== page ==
Divorced parents, more than anyone, can feel extremely vulnerable during disasters, especially if you are counting on investments to help you shore up the financial hardship that always comes when you have to support two households instead of just one. The last thing you need when a crisis occurs is to feel like the whole world is crashing in, including your emergency funds. Fortunately, with a little forethought and preparedness, you can have confidence that your assets are covered, even in uncertain times.
There are three critical aspects to protecting your assets for any emergency -- preparing before disaster strikes, surviving the catastrophe and recovering. Below are seven important ways to protect your nest egg at all times and to be in the best position to profit (while others are still scrambling to recover). As one of the few people who tripled my stock investments in 2001 -- without shorting -- during a time when most investors lost more than half of their nest egg, I feel a bit qualified to talk about protecting your assets against war and terrorism. And as a single mom, I can tell you that using these strategies helped me to focus my energy on my family during that emotional time for our nation, rather than worrying about the stock market -- an invaluable benefit.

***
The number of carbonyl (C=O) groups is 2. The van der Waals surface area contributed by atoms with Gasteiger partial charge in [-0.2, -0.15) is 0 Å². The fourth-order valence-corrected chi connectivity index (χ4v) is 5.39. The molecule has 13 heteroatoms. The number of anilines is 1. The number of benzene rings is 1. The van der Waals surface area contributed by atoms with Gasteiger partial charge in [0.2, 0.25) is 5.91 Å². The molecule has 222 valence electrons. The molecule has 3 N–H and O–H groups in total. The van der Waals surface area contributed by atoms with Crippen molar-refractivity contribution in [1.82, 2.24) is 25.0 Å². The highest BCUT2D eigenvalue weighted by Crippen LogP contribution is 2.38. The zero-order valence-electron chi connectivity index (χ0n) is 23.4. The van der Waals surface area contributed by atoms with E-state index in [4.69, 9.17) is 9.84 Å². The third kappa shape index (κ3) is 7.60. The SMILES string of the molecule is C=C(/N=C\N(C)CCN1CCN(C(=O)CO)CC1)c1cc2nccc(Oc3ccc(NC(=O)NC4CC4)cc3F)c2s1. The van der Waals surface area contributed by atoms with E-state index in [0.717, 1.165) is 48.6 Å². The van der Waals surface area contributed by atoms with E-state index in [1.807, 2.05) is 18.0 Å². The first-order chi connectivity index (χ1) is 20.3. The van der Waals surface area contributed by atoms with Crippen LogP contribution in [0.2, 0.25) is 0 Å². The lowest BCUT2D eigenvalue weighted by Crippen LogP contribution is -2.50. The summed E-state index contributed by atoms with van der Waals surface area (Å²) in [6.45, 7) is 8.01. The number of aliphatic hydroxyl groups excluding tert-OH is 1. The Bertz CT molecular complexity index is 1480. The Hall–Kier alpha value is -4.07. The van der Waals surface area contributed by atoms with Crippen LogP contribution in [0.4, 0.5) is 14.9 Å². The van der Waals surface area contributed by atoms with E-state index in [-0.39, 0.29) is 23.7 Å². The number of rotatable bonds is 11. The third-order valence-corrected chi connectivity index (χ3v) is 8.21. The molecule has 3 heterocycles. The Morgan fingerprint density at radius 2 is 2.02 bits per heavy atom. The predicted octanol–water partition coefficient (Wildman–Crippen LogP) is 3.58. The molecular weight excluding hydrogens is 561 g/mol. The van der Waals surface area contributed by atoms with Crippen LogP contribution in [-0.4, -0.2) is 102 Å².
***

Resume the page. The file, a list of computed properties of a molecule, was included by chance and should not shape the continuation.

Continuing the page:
Preparing Yourself Before Disaster Strikes
This tip is one of the most important. If you don't have enough safe, you're giving up your chance to buy low and throwing your entire lot into the whims of a volatile market and a disaster-prone world. During the Great Recession, most people lost half (or more) of their assets, and had to wait three years to recover, while those who had enough safe limited their losses to a fraction of what their friends lost. That safe money also allowed them to buy some of their favorite companies at the lowest prices available in years. NASDAQ scored 40% gains in 2009! Latin America and Australia stocks doubled in 2009-2010! Some people were profiting, while others were merely recovering from losses. Always keep a percentage equal to your age safe, i.e. not invested in stocks.
If you're going to spend all that money on insurance, be sure that you know what is and is not covered. Hurricane Katrina survivors were devastated to learn that their hurricane insurance didn't include the flooding that occurred when the levies failed. You need to know specific details on what is and is not covered before tragedy strikes. I know that more work is the last thing a single parent needs, but this must be done.